It was also noted that he served in the 325th Infantry Regiment, a unit belonging to the US Army’s 82nd Airborne Division. Most regiments in this division were paratroop units, but the 325th was a unit of gliders attached to cargo planes which flew them to the battlefield. While in the air, the gliders were detached from the planes, and glider pilots needed to find a reasonable place to land and cautiously “crash.” As opposed to paratroopers, who often found themselves spread out over large areas after landing, gliders could reach their target with whole squads and even platoons intact.
Wald’s glider unit was sent into action on September 23, 1944, in the final days of Operation Market Garden. This was the first combined operation initiated by the Allies on European soil with the aim of penetrating into northern Germany. But the operation failed, and among the thousands of dead was one David Meyer Wald.
The Margraten cemetery was not in the combat area, so I turned to a Dutch expert on Operation Market Garden. He explained that the soldiers who fell were buried in temporary graves and only transferred to Margraten after the war. It turns out that five years after he was buried in Holland, Wald’s family asked that his body be reinterred in Canada, where they immigrated from the United States.
One of our volunteers at the Library’s genealogical service found documents at the US National Archives relating to the soldier David Meyer Wald. He was born in Timkovichi in what is now Belarus in 1923. His family immigrated to the United States in 1938 and settled in Pittsburgh, where David worked for a time as a wholesale clerk until he was drafted.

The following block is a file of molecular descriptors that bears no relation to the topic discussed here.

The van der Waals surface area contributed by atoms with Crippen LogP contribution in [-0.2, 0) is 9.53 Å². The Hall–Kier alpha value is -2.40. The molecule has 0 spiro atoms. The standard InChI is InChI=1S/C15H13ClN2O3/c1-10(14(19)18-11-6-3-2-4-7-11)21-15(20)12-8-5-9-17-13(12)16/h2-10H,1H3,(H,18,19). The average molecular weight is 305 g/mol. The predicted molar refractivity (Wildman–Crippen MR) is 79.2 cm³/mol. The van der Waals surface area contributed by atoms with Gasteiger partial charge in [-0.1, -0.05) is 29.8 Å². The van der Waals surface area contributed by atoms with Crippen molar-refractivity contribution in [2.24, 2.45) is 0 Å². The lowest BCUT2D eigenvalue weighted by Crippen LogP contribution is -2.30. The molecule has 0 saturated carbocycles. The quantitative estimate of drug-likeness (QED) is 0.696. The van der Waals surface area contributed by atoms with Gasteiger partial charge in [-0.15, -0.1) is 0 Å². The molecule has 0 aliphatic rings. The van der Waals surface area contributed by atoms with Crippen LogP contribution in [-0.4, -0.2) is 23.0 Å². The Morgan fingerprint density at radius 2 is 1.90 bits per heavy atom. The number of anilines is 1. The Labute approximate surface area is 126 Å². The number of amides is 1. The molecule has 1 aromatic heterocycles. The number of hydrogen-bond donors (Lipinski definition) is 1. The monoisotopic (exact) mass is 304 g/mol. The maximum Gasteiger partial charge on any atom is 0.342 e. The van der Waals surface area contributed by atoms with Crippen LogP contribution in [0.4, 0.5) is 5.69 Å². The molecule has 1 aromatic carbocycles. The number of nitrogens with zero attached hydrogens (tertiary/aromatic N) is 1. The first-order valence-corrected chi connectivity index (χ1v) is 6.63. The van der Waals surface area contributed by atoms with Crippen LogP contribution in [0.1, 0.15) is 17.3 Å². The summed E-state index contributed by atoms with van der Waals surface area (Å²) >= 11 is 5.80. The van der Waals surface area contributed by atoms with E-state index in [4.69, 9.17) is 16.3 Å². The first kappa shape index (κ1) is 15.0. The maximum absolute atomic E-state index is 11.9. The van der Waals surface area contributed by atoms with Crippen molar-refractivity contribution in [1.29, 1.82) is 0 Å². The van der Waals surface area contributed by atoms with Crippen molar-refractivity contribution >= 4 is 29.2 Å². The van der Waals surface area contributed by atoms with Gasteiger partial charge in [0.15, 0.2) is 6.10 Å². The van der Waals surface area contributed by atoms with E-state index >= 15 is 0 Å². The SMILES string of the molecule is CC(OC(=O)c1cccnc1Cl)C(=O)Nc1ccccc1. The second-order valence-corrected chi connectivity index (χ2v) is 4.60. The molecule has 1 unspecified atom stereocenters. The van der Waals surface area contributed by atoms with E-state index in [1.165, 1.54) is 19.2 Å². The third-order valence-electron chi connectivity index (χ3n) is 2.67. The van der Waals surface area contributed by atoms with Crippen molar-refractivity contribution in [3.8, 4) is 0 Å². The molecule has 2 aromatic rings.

So, to whom and where did the parents donate the mahzorim?
I found the answer in an interesting article published by the quarterly report put out by the Jewish Genealogical Society in Montreal.
It turned out that in 2007, Rabbi Yaakov Shapira, Rabbi of the synagogue in the Dutch city of Maastricht, found an unfamiliar Torah scroll in his synagogue. He didn’t know where the scroll came from, only that it had been kept in a safe for many years. The Torah scroll was dedicated in the memory of David Meyer Wald by his parents and donated to the synagogue closest to his burial place in Margraten.
It would appear that the Walds also donated the two mahzorim and perhaps other books, as well, at the same opportunity.
So how did the books end up at the National Library of Israel?
At least for now, we have no clear answer.
This is one theory we have: In 1953, Shlomo Shunami, one of the National Library’s senior librarians set out for Holland along with Yehuda Leib Bialer from the Ministry of Religions. They collected books hidden or remaining in synagogues from owners who never made it back from the camps. The books were brought to Israel. Some of them were preserved at the National Library, while others were dispersed to other libraries. The National Library attached a special label telling of how they were brought from Holland, in memory of the victims of the Holocaust. It may be that these mahzorim were found in Maastricht and collected by Shunami and Bialer.
When the mahzorim reached the National Library, it became apparent that they did not originate in Holland and did not belong to Dutch Jewish victims of the Holocaust, which means they shouldn’t have been given the label. Perhaps it was a mistake or misunderstanding which led to the JCR label being placed in the mahzor’s volumes. We’ll never know.
What we do know is that the books were donated in memory of a Jewish soldier who gave his life fighting the Nazis and who died “for the sanctification of God’s name”, as stated on his gravestone in Hebrew.
David Meyer Wald fell on Yom Kippur 5705 – 1944.
May his memory be a blessing.